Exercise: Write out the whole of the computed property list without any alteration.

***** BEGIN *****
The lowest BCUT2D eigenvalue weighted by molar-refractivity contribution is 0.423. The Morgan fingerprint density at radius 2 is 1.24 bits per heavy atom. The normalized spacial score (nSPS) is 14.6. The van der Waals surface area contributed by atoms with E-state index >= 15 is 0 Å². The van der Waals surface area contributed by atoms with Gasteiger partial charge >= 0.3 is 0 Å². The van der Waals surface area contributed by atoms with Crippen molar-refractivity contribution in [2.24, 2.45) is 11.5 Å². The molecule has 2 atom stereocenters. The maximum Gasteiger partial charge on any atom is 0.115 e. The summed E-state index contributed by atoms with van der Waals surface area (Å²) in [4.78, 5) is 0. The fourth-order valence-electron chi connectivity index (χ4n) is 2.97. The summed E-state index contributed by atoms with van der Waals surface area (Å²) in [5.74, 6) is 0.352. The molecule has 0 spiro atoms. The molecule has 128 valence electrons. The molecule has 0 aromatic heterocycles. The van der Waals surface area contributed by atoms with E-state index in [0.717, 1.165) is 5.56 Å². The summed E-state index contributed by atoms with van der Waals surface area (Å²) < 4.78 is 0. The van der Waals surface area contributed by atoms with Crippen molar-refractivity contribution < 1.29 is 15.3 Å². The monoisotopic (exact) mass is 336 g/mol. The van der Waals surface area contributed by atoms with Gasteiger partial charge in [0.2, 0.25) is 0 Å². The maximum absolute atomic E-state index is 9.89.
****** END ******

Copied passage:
The lowest BCUT2D eigenvalue weighted by molar-refractivity contribution is 0.423. The Morgan fingerprint density at radius 2 is 1.24 bits per heavy atom. The normalized spacial score (nSPS) is 14.6. The van der Waals surface area contributed by atoms with E-state index >= 15 is 0 Å². The van der Waals surface area contributed by atoms with Gasteiger partial charge >= 0.3 is 0 Å². The van der Waals surface area contributed by atoms with Crippen molar-refractivity contribution in [2.24, 2.45) is 11.5 Å². The molecule has 2 atom stereocenters. The maximum Gasteiger partial charge on any atom is 0.115 e. The summed E-state index contributed by atoms with van der Waals surface area (Å²) in [4.78, 5) is 0. The fourth-order valence-electron chi connectivity index (χ4n) is 2.97. The summed E-state index contributed by atoms with van der Waals surface area (Å²) in [5.74, 6) is 0.352. The molecule has 0 spiro atoms. The molecule has 128 valence electrons. The molecule has 0 aromatic heterocycles. The van der Waals surface area contributed by atoms with E-state index in [0.717, 1.165) is 5.56 Å². The summed E-state index contributed by atoms with van der Waals surface area (Å²) < 4.78 is 0. The van der Waals surface area contributed by atoms with Crippen molar-refractivity contribution < 1.29 is 15.3 Å². The monoisotopic (exact) mass is 336 g/mol. The van der Waals surface area contributed by atoms with Gasteiger partial charge in [0.2, 0.25) is 0 Å². The maximum absolute atomic E-state index is 9.89.